Hong Kong firms, mainland police 'in cahoots'

Unions accuse local firms of mixing politics with business and colluding with authorities across the border to quell worker disputes

PUBLISHED : Thursday, 08 May, 2014, 4:00am
UPDATED : Thursday, 08 May, 2014, 4:52am

Mainland police shield and side with Hong Kong companies in labour disputes, sometimes resorting to violence to quell strikes, a grouping of unions says.

In 12 of 15 known walkouts, the Hong Kong-funded or Hong Kong-registered public companies - some with political connections - called in police to resolve the stalemate, the Confederation of Trade Unions said.

"We suspect collusion and corrupt relations between Hong Kong enterprises and mainland police," CTU chief executive Mung Siu-tat said. "There is also the danger of politics and business mixing."

An industrial-sector lawmaker said the allegations were unfounded and unfair.

In its report, released yesterday, CTU said six of the companies were members of one or more of Hong Kong's four biggest chambers of commerce. These included tycoon Li Ka-shing's Hutchison Port, which dealt with two stevedore strikes at its docks over alleged low pay.

Another conflict involved a Dongguan toy factory whose chairman is former lawmaker and Liberal Party member Kenneth Ting Wu-shou.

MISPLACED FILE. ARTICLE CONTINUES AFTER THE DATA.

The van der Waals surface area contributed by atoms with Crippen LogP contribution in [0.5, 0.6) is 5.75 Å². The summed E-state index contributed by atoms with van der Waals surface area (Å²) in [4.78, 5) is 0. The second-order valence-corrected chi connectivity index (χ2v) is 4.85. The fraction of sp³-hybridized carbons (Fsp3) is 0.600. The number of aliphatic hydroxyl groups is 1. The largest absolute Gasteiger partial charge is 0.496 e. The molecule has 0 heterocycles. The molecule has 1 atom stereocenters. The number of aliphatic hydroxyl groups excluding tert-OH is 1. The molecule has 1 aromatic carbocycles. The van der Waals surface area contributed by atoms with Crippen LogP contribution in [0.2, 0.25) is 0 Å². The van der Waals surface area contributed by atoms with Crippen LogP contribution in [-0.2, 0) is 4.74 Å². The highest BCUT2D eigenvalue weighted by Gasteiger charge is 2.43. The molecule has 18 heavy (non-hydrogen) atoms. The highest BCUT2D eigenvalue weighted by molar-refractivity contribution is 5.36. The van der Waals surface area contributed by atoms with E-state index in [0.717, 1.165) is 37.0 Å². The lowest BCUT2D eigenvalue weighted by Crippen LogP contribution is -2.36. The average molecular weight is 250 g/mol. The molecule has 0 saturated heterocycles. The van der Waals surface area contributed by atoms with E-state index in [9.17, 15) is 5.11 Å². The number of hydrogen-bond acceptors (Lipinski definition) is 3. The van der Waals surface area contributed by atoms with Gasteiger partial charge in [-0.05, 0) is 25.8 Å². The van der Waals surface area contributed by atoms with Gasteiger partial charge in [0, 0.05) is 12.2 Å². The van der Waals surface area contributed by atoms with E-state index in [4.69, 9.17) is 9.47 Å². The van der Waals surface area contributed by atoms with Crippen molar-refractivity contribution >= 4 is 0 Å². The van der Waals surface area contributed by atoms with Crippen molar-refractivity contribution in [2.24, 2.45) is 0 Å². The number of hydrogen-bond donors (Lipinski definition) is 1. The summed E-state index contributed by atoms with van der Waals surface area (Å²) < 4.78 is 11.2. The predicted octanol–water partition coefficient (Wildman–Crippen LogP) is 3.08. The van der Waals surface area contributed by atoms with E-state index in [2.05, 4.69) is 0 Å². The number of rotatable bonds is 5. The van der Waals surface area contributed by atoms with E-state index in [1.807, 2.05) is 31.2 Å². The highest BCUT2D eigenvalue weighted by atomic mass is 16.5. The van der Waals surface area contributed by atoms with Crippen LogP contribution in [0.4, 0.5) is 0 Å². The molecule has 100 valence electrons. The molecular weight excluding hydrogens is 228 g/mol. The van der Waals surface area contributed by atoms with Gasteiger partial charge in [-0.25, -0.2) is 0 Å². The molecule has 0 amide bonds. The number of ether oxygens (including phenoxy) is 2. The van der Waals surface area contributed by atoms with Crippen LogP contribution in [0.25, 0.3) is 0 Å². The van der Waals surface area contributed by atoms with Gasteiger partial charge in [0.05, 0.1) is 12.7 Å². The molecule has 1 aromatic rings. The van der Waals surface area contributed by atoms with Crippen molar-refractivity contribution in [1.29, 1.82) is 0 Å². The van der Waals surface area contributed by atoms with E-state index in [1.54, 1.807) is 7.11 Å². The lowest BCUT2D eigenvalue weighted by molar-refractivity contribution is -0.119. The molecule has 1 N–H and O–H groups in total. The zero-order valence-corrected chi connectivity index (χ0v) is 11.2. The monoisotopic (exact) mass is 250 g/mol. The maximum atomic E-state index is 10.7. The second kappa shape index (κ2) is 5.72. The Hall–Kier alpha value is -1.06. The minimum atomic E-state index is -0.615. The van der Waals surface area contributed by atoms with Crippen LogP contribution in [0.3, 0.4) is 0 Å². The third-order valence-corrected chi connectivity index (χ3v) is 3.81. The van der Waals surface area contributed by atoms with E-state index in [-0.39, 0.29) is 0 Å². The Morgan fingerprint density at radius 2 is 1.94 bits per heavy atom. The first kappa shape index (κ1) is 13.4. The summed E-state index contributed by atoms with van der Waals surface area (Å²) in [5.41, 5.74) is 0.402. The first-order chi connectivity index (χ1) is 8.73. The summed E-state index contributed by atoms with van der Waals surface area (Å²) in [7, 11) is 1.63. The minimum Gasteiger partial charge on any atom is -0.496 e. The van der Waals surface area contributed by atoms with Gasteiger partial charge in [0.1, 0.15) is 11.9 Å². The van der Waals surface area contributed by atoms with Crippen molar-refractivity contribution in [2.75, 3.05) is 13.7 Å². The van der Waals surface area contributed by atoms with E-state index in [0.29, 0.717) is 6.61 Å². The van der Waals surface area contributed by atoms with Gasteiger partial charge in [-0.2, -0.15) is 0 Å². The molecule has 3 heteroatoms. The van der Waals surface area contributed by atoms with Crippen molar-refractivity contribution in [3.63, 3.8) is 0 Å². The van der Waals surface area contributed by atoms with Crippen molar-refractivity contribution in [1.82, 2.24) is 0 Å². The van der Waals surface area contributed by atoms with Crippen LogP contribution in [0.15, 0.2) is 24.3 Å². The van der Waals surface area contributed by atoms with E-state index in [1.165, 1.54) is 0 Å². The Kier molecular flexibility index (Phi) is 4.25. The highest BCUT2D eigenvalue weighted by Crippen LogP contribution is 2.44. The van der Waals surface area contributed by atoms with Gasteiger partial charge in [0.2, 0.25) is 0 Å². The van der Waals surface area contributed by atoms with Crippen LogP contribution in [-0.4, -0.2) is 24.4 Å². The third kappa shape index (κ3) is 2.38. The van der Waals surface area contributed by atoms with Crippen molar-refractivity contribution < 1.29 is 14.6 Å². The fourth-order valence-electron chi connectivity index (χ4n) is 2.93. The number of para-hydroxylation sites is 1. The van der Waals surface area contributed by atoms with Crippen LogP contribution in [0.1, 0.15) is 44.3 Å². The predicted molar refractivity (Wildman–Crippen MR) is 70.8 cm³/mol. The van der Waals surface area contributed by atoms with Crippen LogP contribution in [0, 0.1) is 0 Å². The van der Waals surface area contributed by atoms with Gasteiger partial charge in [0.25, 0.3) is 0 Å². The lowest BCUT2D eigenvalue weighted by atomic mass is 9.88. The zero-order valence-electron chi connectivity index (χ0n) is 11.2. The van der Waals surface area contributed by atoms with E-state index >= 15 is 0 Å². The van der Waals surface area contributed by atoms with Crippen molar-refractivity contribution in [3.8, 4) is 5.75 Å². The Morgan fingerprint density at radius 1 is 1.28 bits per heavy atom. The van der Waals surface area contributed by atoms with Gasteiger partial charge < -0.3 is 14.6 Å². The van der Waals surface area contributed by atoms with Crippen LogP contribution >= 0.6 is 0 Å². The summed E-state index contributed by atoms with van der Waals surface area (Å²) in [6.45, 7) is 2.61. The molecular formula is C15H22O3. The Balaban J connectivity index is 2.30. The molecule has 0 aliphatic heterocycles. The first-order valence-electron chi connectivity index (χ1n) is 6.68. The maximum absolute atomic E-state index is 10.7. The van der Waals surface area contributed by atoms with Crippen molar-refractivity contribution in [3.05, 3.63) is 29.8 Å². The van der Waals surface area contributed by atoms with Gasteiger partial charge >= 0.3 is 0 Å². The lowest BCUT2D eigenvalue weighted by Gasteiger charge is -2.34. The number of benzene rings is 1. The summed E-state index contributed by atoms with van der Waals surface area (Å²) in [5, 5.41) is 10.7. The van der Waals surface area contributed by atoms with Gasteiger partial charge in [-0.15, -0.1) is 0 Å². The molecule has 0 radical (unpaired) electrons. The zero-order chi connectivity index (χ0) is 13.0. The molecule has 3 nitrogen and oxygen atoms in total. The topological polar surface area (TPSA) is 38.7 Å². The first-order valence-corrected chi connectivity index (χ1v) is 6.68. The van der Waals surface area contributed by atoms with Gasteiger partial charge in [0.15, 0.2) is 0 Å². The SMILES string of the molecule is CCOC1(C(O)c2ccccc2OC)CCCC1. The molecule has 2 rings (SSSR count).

It was not known whether police were involved in three of the cases CTU identified because of insufficient information, it said

Lawmaker Lam Tai-fai said: "I don't believe Hong Kong enterprises are colluding with mainland police … Most Hong Kong enterprises follow the law - it's unfair to generalise from a few isolated cases."

Lam said disagreements were "part of a normal process" of working out grey areas as labour laws underwent changes.

The report indicated that in 90 per cent of the cases, workers alleged their bosses had infringed mainland labour laws - mainly in late wages, failure to pay the mandatory employee retirement fund, and factory relocations without paying appropriate fees.

At the Dongguan toy factory, owned by publicly listed Kader, more than 1,000 workers went on strike when the company announced the factory was to be moved without paying dismissal fees. Police were called in and workers were forced to sign agreements.

"Apart from Kader, there are more cases in which these Hong Kong enterprises with mainland businesses have political connections, with which they try to limit labour rights," Mung said.

Kader declined to comment, while Ting could not be reached.